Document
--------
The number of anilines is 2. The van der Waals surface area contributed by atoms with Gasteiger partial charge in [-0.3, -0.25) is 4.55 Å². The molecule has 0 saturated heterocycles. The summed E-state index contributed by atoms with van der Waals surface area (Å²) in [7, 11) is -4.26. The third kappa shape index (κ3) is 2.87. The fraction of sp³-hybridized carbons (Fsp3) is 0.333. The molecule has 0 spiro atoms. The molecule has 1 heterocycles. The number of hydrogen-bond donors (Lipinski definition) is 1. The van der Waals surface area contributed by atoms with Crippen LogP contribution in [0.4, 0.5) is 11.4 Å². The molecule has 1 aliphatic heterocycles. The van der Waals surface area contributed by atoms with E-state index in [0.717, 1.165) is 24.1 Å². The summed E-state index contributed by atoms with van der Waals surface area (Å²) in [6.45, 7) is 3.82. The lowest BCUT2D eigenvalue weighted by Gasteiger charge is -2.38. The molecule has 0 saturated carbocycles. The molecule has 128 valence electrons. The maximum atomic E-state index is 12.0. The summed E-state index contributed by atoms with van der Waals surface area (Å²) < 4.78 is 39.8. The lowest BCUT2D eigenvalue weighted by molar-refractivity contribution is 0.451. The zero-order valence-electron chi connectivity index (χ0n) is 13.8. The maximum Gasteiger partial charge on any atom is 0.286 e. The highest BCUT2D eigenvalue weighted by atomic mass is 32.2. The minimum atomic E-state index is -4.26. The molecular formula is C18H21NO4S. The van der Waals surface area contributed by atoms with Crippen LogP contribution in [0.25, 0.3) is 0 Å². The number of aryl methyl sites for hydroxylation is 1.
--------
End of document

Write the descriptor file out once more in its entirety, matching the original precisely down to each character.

The number of anilines is 2. The van der Waals surface area contributed by atoms with Gasteiger partial charge in [-0.3, -0.25) is 4.55 Å². The molecule has 0 saturated heterocycles. The summed E-state index contributed by atoms with van der Waals surface area (Å²) in [7, 11) is -4.26. The third kappa shape index (κ3) is 2.87. The fraction of sp³-hybridized carbons (Fsp3) is 0.333. The molecule has 0 spiro atoms. The molecule has 1 heterocycles. The number of hydrogen-bond donors (Lipinski definition) is 1. The van der Waals surface area contributed by atoms with Crippen LogP contribution in [0.4, 0.5) is 11.4 Å². The molecule has 1 aliphatic heterocycles. The van der Waals surface area contributed by atoms with E-state index in [0.717, 1.165) is 24.1 Å². The summed E-state index contributed by atoms with van der Waals surface area (Å²) in [6.45, 7) is 3.82. The lowest BCUT2D eigenvalue weighted by Gasteiger charge is -2.38. The molecule has 0 saturated carbocycles. The molecule has 128 valence electrons. The maximum atomic E-state index is 12.0. The summed E-state index contributed by atoms with van der Waals surface area (Å²) < 4.78 is 39.8. The lowest BCUT2D eigenvalue weighted by molar-refractivity contribution is 0.451. The zero-order valence-electron chi connectivity index (χ0n) is 13.8. The maximum Gasteiger partial charge on any atom is 0.286 e. The highest BCUT2D eigenvalue weighted by atomic mass is 32.2. The minimum atomic E-state index is -4.26. The molecular formula is C18H21NO4S. The van der Waals surface area contributed by atoms with Crippen LogP contribution in [0.25, 0.3) is 0 Å². The number of aryl methyl sites for hydroxylation is 1.